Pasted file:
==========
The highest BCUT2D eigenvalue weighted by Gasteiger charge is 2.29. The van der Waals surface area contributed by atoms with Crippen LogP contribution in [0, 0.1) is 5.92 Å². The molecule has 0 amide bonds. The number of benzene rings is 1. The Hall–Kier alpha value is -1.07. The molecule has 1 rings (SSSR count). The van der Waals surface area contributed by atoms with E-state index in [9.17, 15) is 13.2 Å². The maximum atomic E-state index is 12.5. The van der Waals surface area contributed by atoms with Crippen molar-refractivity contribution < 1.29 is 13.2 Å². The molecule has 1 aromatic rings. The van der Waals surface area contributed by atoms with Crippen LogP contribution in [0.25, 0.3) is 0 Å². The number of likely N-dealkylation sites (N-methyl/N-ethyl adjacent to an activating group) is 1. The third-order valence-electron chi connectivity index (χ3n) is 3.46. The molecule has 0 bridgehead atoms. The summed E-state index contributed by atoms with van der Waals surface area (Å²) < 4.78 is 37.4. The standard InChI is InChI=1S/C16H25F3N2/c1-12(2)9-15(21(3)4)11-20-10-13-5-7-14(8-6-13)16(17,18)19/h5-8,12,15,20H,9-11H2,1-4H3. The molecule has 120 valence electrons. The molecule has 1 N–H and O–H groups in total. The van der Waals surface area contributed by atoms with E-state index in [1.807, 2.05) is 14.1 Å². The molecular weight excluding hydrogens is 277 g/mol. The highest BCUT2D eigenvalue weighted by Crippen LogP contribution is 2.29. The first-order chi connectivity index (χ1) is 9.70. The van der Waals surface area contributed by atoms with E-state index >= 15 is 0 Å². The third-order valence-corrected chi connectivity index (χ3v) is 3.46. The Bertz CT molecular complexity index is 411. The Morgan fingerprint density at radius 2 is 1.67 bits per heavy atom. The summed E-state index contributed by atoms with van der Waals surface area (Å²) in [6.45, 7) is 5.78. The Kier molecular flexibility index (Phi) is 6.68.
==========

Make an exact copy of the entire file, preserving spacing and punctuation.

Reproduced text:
The highest BCUT2D eigenvalue weighted by Gasteiger charge is 2.29. The van der Waals surface area contributed by atoms with Crippen LogP contribution in [0, 0.1) is 5.92 Å². The molecule has 0 amide bonds. The number of benzene rings is 1. The Hall–Kier alpha value is -1.07. The molecule has 1 rings (SSSR count). The van der Waals surface area contributed by atoms with E-state index in [9.17, 15) is 13.2 Å². The maximum atomic E-state index is 12.5. The van der Waals surface area contributed by atoms with Crippen molar-refractivity contribution < 1.29 is 13.2 Å². The molecule has 1 aromatic rings. The van der Waals surface area contributed by atoms with Crippen LogP contribution in [0.25, 0.3) is 0 Å². The number of likely N-dealkylation sites (N-methyl/N-ethyl adjacent to an activating group) is 1. The third-order valence-electron chi connectivity index (χ3n) is 3.46. The molecule has 0 bridgehead atoms. The summed E-state index contributed by atoms with van der Waals surface area (Å²) < 4.78 is 37.4. The standard InChI is InChI=1S/C16H25F3N2/c1-12(2)9-15(21(3)4)11-20-10-13-5-7-14(8-6-13)16(17,18)19/h5-8,12,15,20H,9-11H2,1-4H3. The molecule has 120 valence electrons. The molecule has 1 N–H and O–H groups in total. The van der Waals surface area contributed by atoms with E-state index in [1.807, 2.05) is 14.1 Å². The molecular weight excluding hydrogens is 277 g/mol. The highest BCUT2D eigenvalue weighted by Crippen LogP contribution is 2.29. The first-order chi connectivity index (χ1) is 9.70. The van der Waals surface area contributed by atoms with E-state index >= 15 is 0 Å². The third-order valence-corrected chi connectivity index (χ3v) is 3.46. The Bertz CT molecular complexity index is 411. The Morgan fingerprint density at radius 2 is 1.67 bits per heavy atom. The summed E-state index contributed by atoms with van der Waals surface area (Å²) in [6.45, 7) is 5.78. The Kier molecular flexibility index (Phi) is 6.68.